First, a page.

Proposed northern Wisconsin mine promises jobs, but environmental impact questionedA taconite mine proposed near Ashland in northern Wisconsin could bring thousands of high-paying jobs to the region and billions of dollars to the state's economy, but it would first have to pass an extensive environmental impact study.
By: Judy Newman, The Wisconsin State Journal, Superior Telegram
A taconite mine proposed near Ashland in northern Wisconsin could bring thousands of high-paying jobs to the region and billions of dollars to the state's economy, but it would first have to pass an extensive environmental impact study.
A report released Monday by NorthStar Economics, Madison, said that if the Gogebic Taconite (GTac) mine were built, at an estimated cost of $1.5 billion, the two-year construction period alone would create 3,175 jobs and $20.6 million in state and local tax revenue.
After the mine began operating, producing 8 million tons a year of taconite, a low-grade iron ore, it would support 2,834 jobs in the 12-county region of northern Wisconsin and Michigan's Upper Peninsula, and generate a total economic impact of $604 million a year, the report said. About 700 of the jobs would involve mining, paying an average $82,984 a year.
But a project like that would have to pass environmental muster, said Ann Coakley, director of waste and materials management for the Wisconsin Department of Natural Resources. It would require an extensive review of the potential impact on natural resources, such as surface and ground water, wildlife, threatened and endangered species, and air pollution.
"The whole area is a bunch of streams and wetlands. I know they could not avoid an impact on streams and wetlands," Coakley said.
NorthStar president David J. Ward said the project would mean a lot to the area, which he called the "poorest region in the state."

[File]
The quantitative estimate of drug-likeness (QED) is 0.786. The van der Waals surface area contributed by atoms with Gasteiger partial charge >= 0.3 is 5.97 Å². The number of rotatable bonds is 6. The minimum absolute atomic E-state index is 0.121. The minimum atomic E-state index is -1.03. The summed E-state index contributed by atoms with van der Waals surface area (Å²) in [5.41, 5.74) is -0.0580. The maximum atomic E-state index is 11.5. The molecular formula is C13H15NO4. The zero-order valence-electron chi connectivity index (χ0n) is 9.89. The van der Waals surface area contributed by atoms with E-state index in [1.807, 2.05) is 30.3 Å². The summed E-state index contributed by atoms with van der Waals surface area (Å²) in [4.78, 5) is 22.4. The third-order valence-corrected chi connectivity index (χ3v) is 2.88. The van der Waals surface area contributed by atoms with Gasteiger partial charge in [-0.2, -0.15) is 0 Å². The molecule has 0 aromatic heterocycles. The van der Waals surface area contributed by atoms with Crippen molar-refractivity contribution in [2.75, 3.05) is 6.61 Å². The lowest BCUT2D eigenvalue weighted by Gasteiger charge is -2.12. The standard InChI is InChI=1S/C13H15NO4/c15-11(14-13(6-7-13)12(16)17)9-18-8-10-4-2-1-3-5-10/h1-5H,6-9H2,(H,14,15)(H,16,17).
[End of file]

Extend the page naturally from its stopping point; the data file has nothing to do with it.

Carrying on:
"If something like this were to happen, it would be a game-changer up there," he said.
Already, two or three people a day are stopping at the company's Hurley office, which opened in January, bringing mementos of past mines in the area or dropping off job resumes, said Bill Williams, GTac president. "They want (the mine) tomorrow," he said.
Mellen to Upson
Gogebic Taconite holds an option to lease a 22-mile stretch between Mellen and Upson, from Highway 77 south, with the primary focus on a 4- to 4.5-mile path that crosses the Ashland-Iron county line. U.S. Steel "looked very hard" at the area in the 1960s and did extensive studies, said Matt Fifield, managing director of the Cline Group, one of the nation's private largest mining companies and GTac's parent company.
Those analyses showed the bedrock is 30 percent iron, considered a mid- to high-range taconite deposit, and it covers a "very large" territory, Fifield said. "There's enough resource to last 35 years of mining."
GTac has applied for permits from the DNR to drill eight holes, each about two-inches wide and 1,500 feet deep, to conduct its own tests. The ore is "genetically related" to taconite deposits in Minnesota and Michigan that have been mined for decades, Fifield said.
In taconite mining, the rock is broken loose with explosives, and the taconite chunks are crushed and taken to a processing plant where the iron is removed magnetically and rolled with clay to form pellets. The pellets are shipped down the Great Lakes to steel plants across the Midwest.
Environmentalists on alert
Chemicals would not be used in the taconite mining process, Fifield said, as they would have been in the bitterly opposed zinc and copper mine proposed for the Crandon area and scrapped in 2003. A state moratorium on open-pit sulfide mines also would not affect the Gogebic proposal.
Even so, environmental groups will be watching carefully. "I think any time you start considering open-pit mining ... you have to be very concerned about possible water contamination issues, issues with waste stream and air pollution issues," said Clean Wisconsin attorney Katie Nekola.
GTac has held several meetings with local residents. Reaction has varied, said Dale Kupczyk, executive director of the Ashland Area Development Corp. "There's been way more positive than negative. But there are questions. People are concerned about their water quality, water table, air pollution, etc.," he said.
The DNR's Coakley said that if the mine proposal is submitted, it could take two to five years to review. "This is very early in the process," she said.
Copyright (c) 2011, The Wisconsin State Journal
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